I don’t often write about my work here in this space. Besides passing references, I try to keep the scope of what I share thoughtful and non-invasive. I want to be respectful of the population of students that I work with and certainly don’t want to paint them in any kind of light that isn’t true or encouraging. However, it seems that the longer I do the work that I do, the deeper its reach becomes. It’s difficult to not mention it here, because it has become so much of who I am. By default, it's bound to leak into this space, if only a little bit at a time.
I suppose the first thing I should tell you is this: inevitably, whenever I meet someone new and participate in the reciprocal exchange of niceties- name (Courtney), interests (cheese), social connections (I went to college with her cousin's ex-husband's new boyfriend), place of employment (school psychologist who works with blind and visually impaired students) – I always get a few follow-up questions or statements that usually sounds a little something like this:
“You work with blind kids? Geeeez. You win.”
Or: “Wow, what an interesting job. So, do just listen to blind kid’s problems all day?”
Or: “Wait. What does that even mean?”
Or, my personal favorite: “Whoa! So, do you speak sign language?”
I generally just smile and answer the questions as briefly as I can, because the truth is, it would take hours to truly explain what my role is in such a unique environment, and nobody has the time or attention span for that. But I get it. It's one of those jobs that just sounds different than most. And I suppose it is. But some days are really hard. And some days the to-do list feels too long to truly make a difference. Often, I feel bogged down with paperwork. I wish, almost all of the time, that I had more hours in the day to do counseling with my students. I get frustrated with all of the rules and regulations that Special Education requires and often wish for simple, concrete procedures that would just STAY THE SAME ALREADY.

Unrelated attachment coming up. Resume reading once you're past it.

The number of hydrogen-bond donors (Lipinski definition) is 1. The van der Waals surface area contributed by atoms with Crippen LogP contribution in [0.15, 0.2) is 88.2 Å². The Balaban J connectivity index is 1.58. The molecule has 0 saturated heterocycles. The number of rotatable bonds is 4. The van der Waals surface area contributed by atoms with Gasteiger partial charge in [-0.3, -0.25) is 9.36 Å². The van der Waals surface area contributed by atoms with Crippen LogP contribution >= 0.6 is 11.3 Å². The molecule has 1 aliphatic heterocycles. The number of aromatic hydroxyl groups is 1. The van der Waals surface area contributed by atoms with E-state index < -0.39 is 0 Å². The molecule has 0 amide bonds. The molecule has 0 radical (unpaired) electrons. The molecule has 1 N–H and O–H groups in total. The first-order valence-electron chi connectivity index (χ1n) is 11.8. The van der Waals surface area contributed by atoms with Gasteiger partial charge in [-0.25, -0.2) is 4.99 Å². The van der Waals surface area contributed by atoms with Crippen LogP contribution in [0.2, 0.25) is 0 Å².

But then, sometimes, I feel as though I’m bursting at the seams with stories. I want to shout from the rooftops that I am basically the luckiest woman alive to get to work with such courageous, beautiful, challenging students. I’m continually amazed by the attitude and spirit of these kids. The things they accomplish and navigate put me to shame. While I struggle to get out of bed every morning, they are also struggling to get out of bed every morning, but are generally doing it with the BEST ATTITUDES EVER. While I’m praying to switch places with my dog just so I can sleep an extra hour, they are fully embracing who they are and who they want be. They are determined, almost all of the time, to be the best versions of themselves. They are tech savvy, fearless, and amazingly fashionable. They are committed to learning scary and daunting new things because they want the freedom to pursue their wildest dreams. I can’t even begin to tell you how life-giving it is to bear witness to such a thing.